We docked at 6am. Backpacks hoisted, off we went down the elevators and out into the cold dawn of Piraeus, the port of Athens. We had two hours to kill before our rental car office would open. For a short while we wandered among the early workers and walked past the homeless huddled against walls, and then we found a church with its doors open. If ever a church was a refuge, this was it, and there we set down our packs and observed a Greek Orthodox Church. Mainly we observed the stout women sweeping the floors, tidying up the candles, washing the glass in front of the saints that people kiss in worship. It was that kiss that fascinated me. Older people strolled into the church and went up to these shrines, touched a metallic hand of the saint and blessed themselves in a unique way—head, heart, then down toward the ground—before leaning in for a kiss on glass. Such intimacy, such tenderness, such disease. Why not wipe a cloth across the glass after your kiss—or am I yet again revealing some American flaw, like hyper-hygiene?

 

The church has no pews, just chairs. Chalk one up for the Greeks over the Romans. Kneeling in pews is a torment—in fact, say the word “pew” and you’ll feel the disgust. There is ornamentation everywhere, sort of like the opposite of the sparse feel of an Apple store. There is no single focus for the eye, like the image in a Catholic Church of a mural above the altar of some grisly scene, like Christ crucified. Instead there is an ornamented gate in front that opened up in the center while we were there, sitting in the corner darkness with our backpacks at our elbows. Behind those doors a man began to chant, and the three worshipers in the church responded in a knowing way. Is this it: three very old men at their seats, two very old women sweeping the marble floors. Is all organized religion dying?

 

By 8:15am we were behind the wheel of our rental car. One fortunate part of our Crete excursion is that, by renting a car for a day there, I rid myself of a fear of driving in Greece. So off we went, stopping first for gas and receiving a free espresso from the very kind attendant. Then buckle up and off we went, helped by the miracle that is Steve Jobs. Yes, the voice of Siri on my iPhone guided us to take a right here and go up there and drive for so many miles. It’s a miracle. How does it do that? How are the roads of Greece programmed into this little object? In any case, off we went, bypassing Athens and heading north and then west toward the Peloponnese peninsula for five days in the thick of antiquity, of Corinth and Sparta, of Agamemnon’s tomb, of temples to Apollo.

 

The driving was easy. It was Saturday so the traffic around the region of Athens was light, but also these highways, built for the Olympics in 2004, were vast and modern and largely unused. We few drivers had a lane to ourselves, kind of like the sparseness of the Greek Church repeated out here on the highways. Within a few hours we were past Athens and into a new land of mountains lined with olive trees. We stopped at a roadside rest stop for gas. We were the only car. There were six gas islands, and we were the only car.

 

There is no self-service gassing up. A young man with his shirt tucked in trotted out and took my order of 50 euros, and just like earlier in the day when I received a free espresso with my gas, I now got a free Fanta because I paid with Visa. Nice, huh. Well, when we went inside the mini-mart to buy a bag of chips, the man said, “Pay chips with Visa and you get another free Fanta.”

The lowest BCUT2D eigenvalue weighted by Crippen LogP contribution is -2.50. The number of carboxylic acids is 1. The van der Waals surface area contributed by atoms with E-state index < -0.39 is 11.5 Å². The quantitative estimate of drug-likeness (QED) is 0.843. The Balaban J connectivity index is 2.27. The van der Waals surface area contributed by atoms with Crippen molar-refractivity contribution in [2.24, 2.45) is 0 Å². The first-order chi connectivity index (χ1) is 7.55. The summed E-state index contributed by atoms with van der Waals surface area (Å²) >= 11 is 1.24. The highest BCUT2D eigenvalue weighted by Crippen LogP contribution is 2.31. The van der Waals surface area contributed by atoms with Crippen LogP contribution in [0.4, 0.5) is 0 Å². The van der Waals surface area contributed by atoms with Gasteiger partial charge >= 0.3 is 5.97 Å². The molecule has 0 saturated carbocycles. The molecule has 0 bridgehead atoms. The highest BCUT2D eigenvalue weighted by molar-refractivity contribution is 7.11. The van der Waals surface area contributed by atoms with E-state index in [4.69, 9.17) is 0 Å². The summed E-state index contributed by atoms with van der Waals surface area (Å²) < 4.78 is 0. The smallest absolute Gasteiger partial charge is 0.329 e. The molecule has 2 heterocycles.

“Really?”

 

“Really.”

 

“So I could do this all day, buy a little something with my Visa and get a free drink?”

 

“Yes, all day you can do this.”

 

We chatted. He told us that he learned English from watching television shows and movies and reading the subtitles. “I love the Hollywood movies. The bang-bang kill movies.”

 

I returned to our car, a Chevy Lacetti, and walked past a second car that had pulled in for gas. Two young girls were in the front seats, and they had noticed me and were giggling and returning their looks to me. What is that look? I need to know: What is that look? I desperately need to know: What is that look? Is it a Greek equivalent of Rosanna—“Oooooh, Richard Gere!”—or more likely, “Yo, check out the American dude, those pants and shirt, did he get them off a castoff pile in a market in Crete. And check out those flip-flops, and those toes! Have you ever seen such ugly toes!”

 

I drove off. We all sipped our free Fantas and dined on a bag of chips that can be found in Trader Joes, and enjoyed this three-lane superhighway all to ourselves. Corinth, here we come.

 

 

 

 

 

 

7 Comments

  1. J. Schiavo

    I’ve been to Crete! Souda Bay, in fact…with the U.S. Navy. I didn’t receive quite the hospitality you did, but it was a nice place to visit and I have fond memories of that trip…
    Shopkeepers were robbed, stuff was broken, drunkenness, I think somebody pulled a knife at some point. Ah, sailors…needless to say, that port visit was called early. None of it was my doing, of course! No, that was Venice 🙁

  2. Shannon

    I hear your voices in my head (yes, I hear voices) and am so delighted. Delighted by the mockery of shoes and sanitation. And, I DO love a good cruise story. Smiling in your honour!

    Miss you guys!

    P.S. Did you catch the European spelling of honour? So fancy! I’m kinda like that now…

    • Jim Toner

      Jim Toner

      You’re so sophisticated, Shannon. Do you go to the theatre? Is your life full of colour?

      We miss you fiercely. We’re always coming up with some kind of Lovgren phrase or memory. Our future is a future of cruise ships.

      Off to Olympia tomorrow. We’ll replicate the original games by sprinting naked. Good idea?

  3. stefan

    So it’s settled then. Lovgren-Toners. Norwegian Epic, June 2014. Done.
    ps–you know what that look was. You’re an animal, Toner. I even think your toes are pretty.

    • Jim Toner

      Jim Toner

      That means the world to me, coming from you, Stefan.

  4. sheila

    It sounds as though the island of Santorini may be the only place that will meet your expectations of Greece !